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Greek civil aviation staff to stage strike over privatization plans

Commuters walk past a departure information board indicating that all flights have been cancelled at Athens Airport on April 7, 2016, during a 24-hour strike against pension reforms. ©AFP

Workers in Greece’s civil aviation sector are set to hold a five-day industrial action to express their discontent with the government’s privatization plans aimed at reducing costs under the country’s third bailout package.

The strike, which is scheduled to be held on June 20-25, has been called by the civil aviation workers union OSYPA.

The work stoppage is expected to affect domestic and international flights in the Mediterranean country as airports will operate with emergency staff only.

Last December, the German government signed a deal, granting the German company Fraport the right to manage 14 regional airports.

Under the accord, worth EUR 1.2 billion (USD 1.35 billion), Fraport and its Greek partner, the energy firm Copelouzos, secured a 40-year lease on the airports, including those on several popular tourist islands.

The German firm is expected to start operating the airports by the end of 2016, once it gets pending approvals and technical issues are solved.

Meanwhile, latest reports say Greek authorities are considering offering concessions for 23 other airports in the European country.

A woman sleeps on a bench in a deserted departures hall at Athens Airport on April 7, 2016, during a 24-hour strike against pension reforms. ©AFP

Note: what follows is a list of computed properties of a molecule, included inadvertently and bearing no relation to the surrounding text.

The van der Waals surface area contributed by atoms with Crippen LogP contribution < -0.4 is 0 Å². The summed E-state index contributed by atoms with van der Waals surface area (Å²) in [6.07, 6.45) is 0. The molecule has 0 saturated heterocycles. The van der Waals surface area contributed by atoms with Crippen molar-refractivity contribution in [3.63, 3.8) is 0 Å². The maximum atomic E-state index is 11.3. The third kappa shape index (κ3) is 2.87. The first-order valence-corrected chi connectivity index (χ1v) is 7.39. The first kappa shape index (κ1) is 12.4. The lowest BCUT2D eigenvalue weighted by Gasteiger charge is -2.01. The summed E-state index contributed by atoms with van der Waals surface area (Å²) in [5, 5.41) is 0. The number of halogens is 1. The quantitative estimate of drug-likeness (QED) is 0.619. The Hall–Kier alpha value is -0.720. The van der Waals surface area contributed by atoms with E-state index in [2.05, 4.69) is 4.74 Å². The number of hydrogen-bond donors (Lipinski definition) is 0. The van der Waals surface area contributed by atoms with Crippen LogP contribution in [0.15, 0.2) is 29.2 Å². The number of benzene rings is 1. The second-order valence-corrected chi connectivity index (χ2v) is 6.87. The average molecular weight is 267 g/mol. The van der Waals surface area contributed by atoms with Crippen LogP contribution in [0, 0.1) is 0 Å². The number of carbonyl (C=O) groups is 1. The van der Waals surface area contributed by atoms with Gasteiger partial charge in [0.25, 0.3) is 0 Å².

OSYPA, which represents about 1,200 workers, voiced concerns about the reports, saying that such a move would result in job losses.

"The privatization agency proceeds with the sell-off of the remaining ... regional airports aiming, as its charter stipulates, to shut the ones that will not be sold," the union said in a statement.

"We really wonder whether politicians and local communities have realized what the closure(s) ...will mean,” the statement added.

The developments come at a time that port workers have been on 48-hour rolling strikes since late May to denounce the sale of Greece's two largest ports in Piraeus and Thessaloniki.

Workers at state railways operator TRAINOSE have also been holding actions against its privatization and are expected to hold a 24-hour walk-out on June 22.

Last July, Greece signed a deal with its lenders – the European Commission, the European Central Bank (ECB), and the International Monetary Fund (IMF) – to receive a EUR 86-billion bailout in exchange for fresh austerity reforms.

The agreement triggered outrage from Greeks, who argue that Greek Prime Minister Alexis Tsipras came to power on an anti-austerity platform.

Greece has already received two bailouts in 2010 and 2012, worth a total of EUR 240 billion from its creditors following the economic crisis in the Southeast European country back in 2009.

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